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A Capital Offense Spared by Luck? : Crime: The Denny trial will tread the fine line between his assailants' intent and the result.

August 27, 1993|JEROME H. SKOLNICK | Jerome H. Skolnick, a law professor and sociologist at UC Berkeley, has written on criminal law and collective behavior. He is co-author of "Above the Law: Police and the Excessive Use of Force" (The Free Press, 1993). and

Much has been written contrasting the beating of Rodney King with the beating of truck driver Reginald Denny. King, on parole, was drunk, speeding and resisting arrest; Denny was doing his job. Police are authorized to use force; civilians are not. The cops obtained medical treatment for King; the men who beat Denny left him in the street, possibly to die.

Yet there has been slight notice, if any, that the trial of Damian Williams and Keith Watson, accused of attempting to murder Reginald Denny, brings to the surface one of the most fascinating conundrums in the theory of the criminal law: Why should attempted murderers face a less-harsh penalty than murderers, when mere chance or the intervention of others is all that made the difference between the victim living or dying?

In a lecture at UC Berkeley last year, Sanford Kadish, a noted authority on criminal law, argued that lesser punishment in such cases is "irrational." If a conviction is supposed to deter future criminality, we should want to punish those who attempt a crime as severely as those who complete it. And if justice is what we seek from punishment, Kadish said, it is unjust to punish the attempting criminal less because his victim was rescued from death.

The Reginald Denny case consequently implicates profound issues in both sociology and law.

For the sake of argument, assume that the jurors reject the defense contention that Williams and Watson were mistakenly identified as the men who assaulted Denny. The jurors then will need to put themselves in the social and psychological position of a Damian Williams or a Keith Watson. They will have to ask themselves: What were Williams and Watson thinking when they assaulted Denny? Did they view him as a symbol--"Whitey"--of a society whose justice system failed to convict cops who had beat a young black "brother"? Did they actually mean to kill Denny, as an assassin means to kill his target? Or were they being reckless and indifferent, scarcely thinking, just acting out their emotions in the hysteria of the moment?

Sociologists have theorized about why people behave the way they do in riots. The modern study of collective behavior has it origins in 19th-Century European writers on "the crowd." In becoming part of a crowd, wrote Gustave Le Bon, "a man descends several rungs in the ladder of civilization." Crowd behavior was said to be impulsive, spontaneous and uninhibited, rather than the product of reason, tradition and the restraints of civilized life. Crowd participants were said to be especially susceptible to suggestion, and ideas spread in the crowd like a highly infectious disease, through "contagion."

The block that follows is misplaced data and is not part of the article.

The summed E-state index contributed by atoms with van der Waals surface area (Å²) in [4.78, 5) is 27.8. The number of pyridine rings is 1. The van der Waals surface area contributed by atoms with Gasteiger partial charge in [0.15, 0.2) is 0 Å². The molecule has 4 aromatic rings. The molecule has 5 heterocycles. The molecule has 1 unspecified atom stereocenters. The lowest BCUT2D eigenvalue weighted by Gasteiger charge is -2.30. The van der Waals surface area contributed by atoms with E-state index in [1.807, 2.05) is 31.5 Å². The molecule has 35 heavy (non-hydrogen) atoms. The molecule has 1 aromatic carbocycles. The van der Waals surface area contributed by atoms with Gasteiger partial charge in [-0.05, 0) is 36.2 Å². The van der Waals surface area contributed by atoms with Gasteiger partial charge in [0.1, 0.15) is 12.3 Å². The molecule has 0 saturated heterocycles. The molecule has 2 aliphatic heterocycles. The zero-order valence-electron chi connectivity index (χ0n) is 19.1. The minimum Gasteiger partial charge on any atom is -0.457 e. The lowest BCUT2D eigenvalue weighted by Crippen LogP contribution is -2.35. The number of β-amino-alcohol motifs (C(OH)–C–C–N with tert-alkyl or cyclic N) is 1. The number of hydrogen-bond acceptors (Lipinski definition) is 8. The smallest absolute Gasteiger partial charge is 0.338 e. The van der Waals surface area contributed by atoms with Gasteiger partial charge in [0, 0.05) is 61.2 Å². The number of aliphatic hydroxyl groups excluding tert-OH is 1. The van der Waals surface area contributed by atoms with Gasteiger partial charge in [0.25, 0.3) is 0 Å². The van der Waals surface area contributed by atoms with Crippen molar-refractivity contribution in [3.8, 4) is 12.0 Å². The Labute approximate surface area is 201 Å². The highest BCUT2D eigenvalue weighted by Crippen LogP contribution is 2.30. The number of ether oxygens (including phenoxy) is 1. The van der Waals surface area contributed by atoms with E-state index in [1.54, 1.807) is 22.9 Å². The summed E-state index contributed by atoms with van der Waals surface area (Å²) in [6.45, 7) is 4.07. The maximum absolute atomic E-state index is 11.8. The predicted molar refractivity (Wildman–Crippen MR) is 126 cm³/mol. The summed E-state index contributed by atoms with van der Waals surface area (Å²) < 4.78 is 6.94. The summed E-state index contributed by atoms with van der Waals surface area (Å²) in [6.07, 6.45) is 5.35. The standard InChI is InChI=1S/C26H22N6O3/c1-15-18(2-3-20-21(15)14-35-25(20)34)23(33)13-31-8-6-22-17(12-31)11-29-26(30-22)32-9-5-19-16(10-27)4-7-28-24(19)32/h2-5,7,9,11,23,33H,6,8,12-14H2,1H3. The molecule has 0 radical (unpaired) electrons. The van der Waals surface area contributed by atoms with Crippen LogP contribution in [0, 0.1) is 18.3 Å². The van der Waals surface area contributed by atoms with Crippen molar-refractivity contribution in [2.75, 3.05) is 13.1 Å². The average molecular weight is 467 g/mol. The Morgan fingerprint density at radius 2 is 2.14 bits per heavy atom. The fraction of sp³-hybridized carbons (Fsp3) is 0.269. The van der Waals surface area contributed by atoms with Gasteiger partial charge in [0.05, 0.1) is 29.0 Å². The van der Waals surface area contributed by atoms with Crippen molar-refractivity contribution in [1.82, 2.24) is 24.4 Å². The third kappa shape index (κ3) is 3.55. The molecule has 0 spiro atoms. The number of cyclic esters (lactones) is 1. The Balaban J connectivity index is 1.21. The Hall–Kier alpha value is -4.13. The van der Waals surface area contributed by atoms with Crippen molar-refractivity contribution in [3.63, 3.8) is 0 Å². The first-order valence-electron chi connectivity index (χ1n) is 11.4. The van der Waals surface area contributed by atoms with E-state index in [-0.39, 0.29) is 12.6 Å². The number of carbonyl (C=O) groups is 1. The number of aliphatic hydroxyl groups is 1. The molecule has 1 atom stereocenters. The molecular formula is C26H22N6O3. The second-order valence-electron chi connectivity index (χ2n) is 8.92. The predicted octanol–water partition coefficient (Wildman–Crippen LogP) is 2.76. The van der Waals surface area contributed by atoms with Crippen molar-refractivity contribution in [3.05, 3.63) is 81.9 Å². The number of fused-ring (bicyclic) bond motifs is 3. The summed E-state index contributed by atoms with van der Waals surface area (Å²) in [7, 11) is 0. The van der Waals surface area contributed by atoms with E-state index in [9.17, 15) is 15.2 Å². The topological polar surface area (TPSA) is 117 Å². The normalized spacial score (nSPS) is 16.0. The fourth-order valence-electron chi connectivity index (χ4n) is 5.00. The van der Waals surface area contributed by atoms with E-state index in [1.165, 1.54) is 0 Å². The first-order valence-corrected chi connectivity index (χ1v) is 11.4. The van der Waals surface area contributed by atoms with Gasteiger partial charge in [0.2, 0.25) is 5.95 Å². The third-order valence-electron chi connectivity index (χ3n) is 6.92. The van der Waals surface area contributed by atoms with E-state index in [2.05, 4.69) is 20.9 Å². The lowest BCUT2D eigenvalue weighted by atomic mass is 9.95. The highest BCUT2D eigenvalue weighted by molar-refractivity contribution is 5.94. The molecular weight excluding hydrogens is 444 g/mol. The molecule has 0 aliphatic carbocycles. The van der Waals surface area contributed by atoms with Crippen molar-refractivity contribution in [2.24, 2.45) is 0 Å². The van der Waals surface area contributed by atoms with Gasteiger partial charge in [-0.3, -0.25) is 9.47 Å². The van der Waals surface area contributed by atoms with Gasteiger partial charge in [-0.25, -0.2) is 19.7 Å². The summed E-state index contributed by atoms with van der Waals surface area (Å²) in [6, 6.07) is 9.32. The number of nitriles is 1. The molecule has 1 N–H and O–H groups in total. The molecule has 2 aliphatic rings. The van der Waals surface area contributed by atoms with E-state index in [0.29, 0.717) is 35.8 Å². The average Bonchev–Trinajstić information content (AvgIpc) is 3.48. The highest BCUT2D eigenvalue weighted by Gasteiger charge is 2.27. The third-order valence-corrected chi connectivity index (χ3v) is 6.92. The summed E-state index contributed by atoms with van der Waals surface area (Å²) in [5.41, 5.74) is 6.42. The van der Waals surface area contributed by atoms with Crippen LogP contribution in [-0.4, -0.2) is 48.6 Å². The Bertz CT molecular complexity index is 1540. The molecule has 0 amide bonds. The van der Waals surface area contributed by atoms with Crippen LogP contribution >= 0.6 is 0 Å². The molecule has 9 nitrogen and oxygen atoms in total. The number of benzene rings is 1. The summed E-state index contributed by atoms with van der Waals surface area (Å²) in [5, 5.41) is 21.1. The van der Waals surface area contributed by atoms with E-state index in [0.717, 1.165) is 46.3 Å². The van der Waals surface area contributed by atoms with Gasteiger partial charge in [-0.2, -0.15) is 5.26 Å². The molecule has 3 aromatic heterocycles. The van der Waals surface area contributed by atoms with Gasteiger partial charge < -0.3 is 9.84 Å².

Later sociologists, mainly those who interpreted the urban American riots of the 1960s, saw them as more political and purposeful than emotional. They were the product of a sense of grievance, and of years of frustration born and bred in poverty and de facto segregation. From this perspective, looting, for example, was interpreted as a form of group protest against economic injustice.

But even if a riot contains elements of purpose, how are jurors to understand what it means for a man to batter an innocent truck driver trapped in the madness of the moment?

Criminal law is ordinarily very demanding. If you shoot a bullet at someone's head, even if the bullet misses its target, the law assumes that you meant to kill him. But what about a brick or a bat aimed at a man's head in the context of a riot? If he dies, the law says you intended to kill him and charges you with murder. If he doesn't die, you are charged with attempted murder. If convicted, you are punished less than if your victim had died, even if, logically, your punishment should be the same.

But maybe the law works itself out justly, after all. That is, if your victim is fortunate enough to survive when you act spontaneously, uninhibitedly and impulsively, as people often do in a riot, you could be said to deserve less punishment. Therefore, someone "attempting" murder in that context should, from a moral perspective, be punished less, since the "attempt" was likely to be reckless rather than focused. In traditional legal terms, the capacity to intend has possibly been diminished by the social and psychological imperatives of rioting.

The law, as life itself, is paradoxical. Unless the victim dies, the law cannot assume that the transgressor really meant to kill--even though whether the victim lives or dies might be entirely fortuitous. And so the law punishes people less for attempting murder, even though it is perhaps just as morally wrong to attempt murder as to achieve it.

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